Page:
‘Led’ Tablet

'Sound and Fury' turns classic Zeppelin images into a multimedia experience. Is this the future of coffee-table books?

Photojournalist Neal Preston captures the band in a quiet, unguarded moment backstage.

Photojournalist Neal Preston captures the band in a quiet, unguarded moment backstage.

Sometimes it takes new technology to unlock the past.

Neal Preston, whose photos grace the hallways and rooms of the Hard Rock Hotel, was Led Zeppelin’s tour photographer in the band’s heyday. Now, more than 30 years later, he’s releasing an e-book for the iPad, Led Zeppelin: Sound and Fury (Warner Music, $10). This is like a traditional book turned up to 11. In addition to photos and text, there are video and audio interviews, set lists and memorabilia (tickets, backstage passes, press releases and Swan Song Records inter-office memos). There’s a forward by Stevie Nicks and testimonials from other bands (Heart, MuteMath, Corey Taylor of Slipknot, etc.) about how much they love to get the Led out. There’s also the fun of swiping and scrolling on a device that would have been unimaginable during those ’70s-era national tours.

Sound and Fury contains more than 250 photos, about 100 of which have never been published. “The most fun was pulling nuggets of gold out of the files,” the Los Angeles-based photographer says, “finding something that escaped your eye, something that’s been on the proof sheet for years and years.”

The best part of the e-book is when the images and technology come together to create an experience that wouldn’t be possible on any other medium: It’s viewing a photo while listening to an audio clip of Preston explaining the story behind it. Or, as Preston says, “It’s like being at my house, having dinner, hearing stories and then going downstairs and looking at the files.”

For that reason, reading Sound and Fury doesn’t quite feel like reading a book. It’s more like taking a self-guided tour of Preston’s memories, rummaging through the attic of his brain to discover personal experiences that have since been enshrined in rock history. “This book is experiential in nature,” Preston says. “It’s not a biography or a documentary. It is, very simply, this band through my experience, my eyes, my camera—the closest you can get to being on the road with Led Zeppelin without being on the road with Led Zeppelin.”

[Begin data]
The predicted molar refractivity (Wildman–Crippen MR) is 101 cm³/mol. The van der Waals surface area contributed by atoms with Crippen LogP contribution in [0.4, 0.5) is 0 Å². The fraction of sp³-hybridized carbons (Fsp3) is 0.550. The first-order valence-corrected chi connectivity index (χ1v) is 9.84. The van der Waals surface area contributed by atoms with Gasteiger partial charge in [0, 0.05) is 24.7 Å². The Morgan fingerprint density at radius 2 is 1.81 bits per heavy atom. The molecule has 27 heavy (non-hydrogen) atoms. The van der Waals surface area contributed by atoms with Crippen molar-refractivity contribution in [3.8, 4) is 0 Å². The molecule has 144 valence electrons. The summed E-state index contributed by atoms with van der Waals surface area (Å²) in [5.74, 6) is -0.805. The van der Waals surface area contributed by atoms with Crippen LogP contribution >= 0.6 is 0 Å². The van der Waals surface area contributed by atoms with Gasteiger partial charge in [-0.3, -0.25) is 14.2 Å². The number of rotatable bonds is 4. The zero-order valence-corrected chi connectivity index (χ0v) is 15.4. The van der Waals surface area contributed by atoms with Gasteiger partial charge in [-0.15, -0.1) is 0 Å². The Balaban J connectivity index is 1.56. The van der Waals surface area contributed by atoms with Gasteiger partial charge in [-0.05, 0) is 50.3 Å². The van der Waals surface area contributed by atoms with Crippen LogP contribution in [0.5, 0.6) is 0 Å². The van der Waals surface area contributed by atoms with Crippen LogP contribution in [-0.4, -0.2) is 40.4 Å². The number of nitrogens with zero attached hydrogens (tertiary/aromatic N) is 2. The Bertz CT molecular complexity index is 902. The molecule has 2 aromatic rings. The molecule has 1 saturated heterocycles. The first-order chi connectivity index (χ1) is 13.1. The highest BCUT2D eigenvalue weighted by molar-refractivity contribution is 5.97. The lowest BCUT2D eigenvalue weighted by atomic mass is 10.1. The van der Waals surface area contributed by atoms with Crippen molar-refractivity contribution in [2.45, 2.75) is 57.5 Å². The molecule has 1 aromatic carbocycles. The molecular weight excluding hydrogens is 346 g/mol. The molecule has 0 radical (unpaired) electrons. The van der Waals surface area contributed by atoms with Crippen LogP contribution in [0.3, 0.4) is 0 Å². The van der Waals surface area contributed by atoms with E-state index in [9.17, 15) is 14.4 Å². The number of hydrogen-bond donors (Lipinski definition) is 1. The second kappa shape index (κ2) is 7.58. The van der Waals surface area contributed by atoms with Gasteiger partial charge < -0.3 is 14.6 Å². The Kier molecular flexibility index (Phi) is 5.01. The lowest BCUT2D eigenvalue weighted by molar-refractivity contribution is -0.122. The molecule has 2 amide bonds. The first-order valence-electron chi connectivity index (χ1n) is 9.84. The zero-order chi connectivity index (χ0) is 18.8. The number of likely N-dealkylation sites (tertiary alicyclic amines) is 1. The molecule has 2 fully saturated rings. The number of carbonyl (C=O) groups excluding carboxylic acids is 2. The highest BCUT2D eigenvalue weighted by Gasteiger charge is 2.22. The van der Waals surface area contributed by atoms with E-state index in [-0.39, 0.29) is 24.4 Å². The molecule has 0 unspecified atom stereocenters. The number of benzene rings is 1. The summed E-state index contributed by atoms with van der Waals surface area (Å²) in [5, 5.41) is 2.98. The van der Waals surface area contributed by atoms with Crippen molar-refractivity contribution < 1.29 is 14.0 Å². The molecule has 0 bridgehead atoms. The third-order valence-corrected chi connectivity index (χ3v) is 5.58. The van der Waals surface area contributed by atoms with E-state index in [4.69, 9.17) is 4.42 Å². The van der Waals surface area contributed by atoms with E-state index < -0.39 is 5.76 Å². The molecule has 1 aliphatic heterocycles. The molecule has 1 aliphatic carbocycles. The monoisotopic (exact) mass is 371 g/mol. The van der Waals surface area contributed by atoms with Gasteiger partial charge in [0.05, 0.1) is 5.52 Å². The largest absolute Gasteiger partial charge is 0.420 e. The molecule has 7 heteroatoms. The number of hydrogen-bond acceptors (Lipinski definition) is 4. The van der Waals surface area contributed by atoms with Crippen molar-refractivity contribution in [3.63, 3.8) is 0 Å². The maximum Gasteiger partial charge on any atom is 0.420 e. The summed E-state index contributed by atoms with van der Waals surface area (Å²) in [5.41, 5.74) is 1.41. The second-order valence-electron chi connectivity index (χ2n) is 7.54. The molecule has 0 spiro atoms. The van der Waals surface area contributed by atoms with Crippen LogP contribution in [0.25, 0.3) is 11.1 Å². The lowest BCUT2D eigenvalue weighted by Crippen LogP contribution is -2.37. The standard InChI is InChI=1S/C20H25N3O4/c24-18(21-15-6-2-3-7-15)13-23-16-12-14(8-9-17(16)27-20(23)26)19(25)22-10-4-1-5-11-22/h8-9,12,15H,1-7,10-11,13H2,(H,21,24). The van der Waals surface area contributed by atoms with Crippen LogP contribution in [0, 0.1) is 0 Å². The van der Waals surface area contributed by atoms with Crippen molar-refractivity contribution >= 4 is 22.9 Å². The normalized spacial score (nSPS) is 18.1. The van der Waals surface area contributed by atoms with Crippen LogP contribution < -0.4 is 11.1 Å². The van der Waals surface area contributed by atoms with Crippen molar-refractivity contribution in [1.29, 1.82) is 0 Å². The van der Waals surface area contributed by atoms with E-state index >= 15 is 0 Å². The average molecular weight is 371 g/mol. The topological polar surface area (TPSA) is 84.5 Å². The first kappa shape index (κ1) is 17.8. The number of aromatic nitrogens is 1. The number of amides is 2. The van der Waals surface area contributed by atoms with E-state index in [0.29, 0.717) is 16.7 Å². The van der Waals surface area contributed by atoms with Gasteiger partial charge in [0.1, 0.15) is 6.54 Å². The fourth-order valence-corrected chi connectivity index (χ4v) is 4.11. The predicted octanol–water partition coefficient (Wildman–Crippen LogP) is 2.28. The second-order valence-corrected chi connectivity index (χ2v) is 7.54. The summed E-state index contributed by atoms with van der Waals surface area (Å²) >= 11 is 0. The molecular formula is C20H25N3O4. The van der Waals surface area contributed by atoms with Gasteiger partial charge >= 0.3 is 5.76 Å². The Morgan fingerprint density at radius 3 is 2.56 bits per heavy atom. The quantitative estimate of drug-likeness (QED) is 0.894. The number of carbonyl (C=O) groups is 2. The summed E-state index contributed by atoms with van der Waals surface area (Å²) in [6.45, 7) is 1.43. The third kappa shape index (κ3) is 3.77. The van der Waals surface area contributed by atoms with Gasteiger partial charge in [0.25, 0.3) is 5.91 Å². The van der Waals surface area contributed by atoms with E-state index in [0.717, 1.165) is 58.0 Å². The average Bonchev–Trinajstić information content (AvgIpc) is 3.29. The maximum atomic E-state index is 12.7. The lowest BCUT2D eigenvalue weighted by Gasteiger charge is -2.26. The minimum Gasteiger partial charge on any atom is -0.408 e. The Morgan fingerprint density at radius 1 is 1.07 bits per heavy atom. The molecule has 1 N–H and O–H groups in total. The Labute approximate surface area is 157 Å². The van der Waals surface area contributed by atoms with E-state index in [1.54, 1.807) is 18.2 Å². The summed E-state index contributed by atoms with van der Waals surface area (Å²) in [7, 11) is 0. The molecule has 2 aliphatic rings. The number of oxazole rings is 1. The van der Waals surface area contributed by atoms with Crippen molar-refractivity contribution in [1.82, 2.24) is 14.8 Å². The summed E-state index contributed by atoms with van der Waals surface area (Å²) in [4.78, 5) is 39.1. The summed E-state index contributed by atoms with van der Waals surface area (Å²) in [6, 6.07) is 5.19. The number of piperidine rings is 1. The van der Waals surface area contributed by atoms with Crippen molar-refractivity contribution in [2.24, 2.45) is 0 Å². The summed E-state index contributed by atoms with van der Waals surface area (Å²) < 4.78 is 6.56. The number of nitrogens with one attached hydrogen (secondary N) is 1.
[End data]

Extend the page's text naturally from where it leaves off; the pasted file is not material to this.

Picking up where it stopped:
As such, the “history” presented seems almost provisional, like something that readers and fans are creating together with Preston and his fellow insiders. The reader can look at a proof sheet, a list of possible historic images, and see what Preston chose and what he left out. This brave warts-and-all version of his photography is the equivalent of a movie starlet appearing without her makeup. It allows us to finally see the photo that happened before and after an iconic moment. Take the classic image of Jimmy Page guzzling a bottle of Jack Daniel’s backstage. The proof sheet and accompanying audio commentary reveal that it was merely a flash of transcendence in an otherwise mundane moment spent with a group of people (albeit famous ones) standing around waiting for the next thing to happen. It was not, as previously imagined, a still from a raging party. Any magic lost in seeing behind the behind-the-scenes is traded for the thrill of intimacy.

The subtext of Sound and Fury hints at a band that is secluded in the white tower (or rather, dingy windowless dressing room) of their fame. This book opens a window into that tower. Preston’s privileged view reveals an inner circle inside the inner circle. It gets you on the private jet, bringing you so close to these rock gods that you actually feel a little left out for not being in the band.

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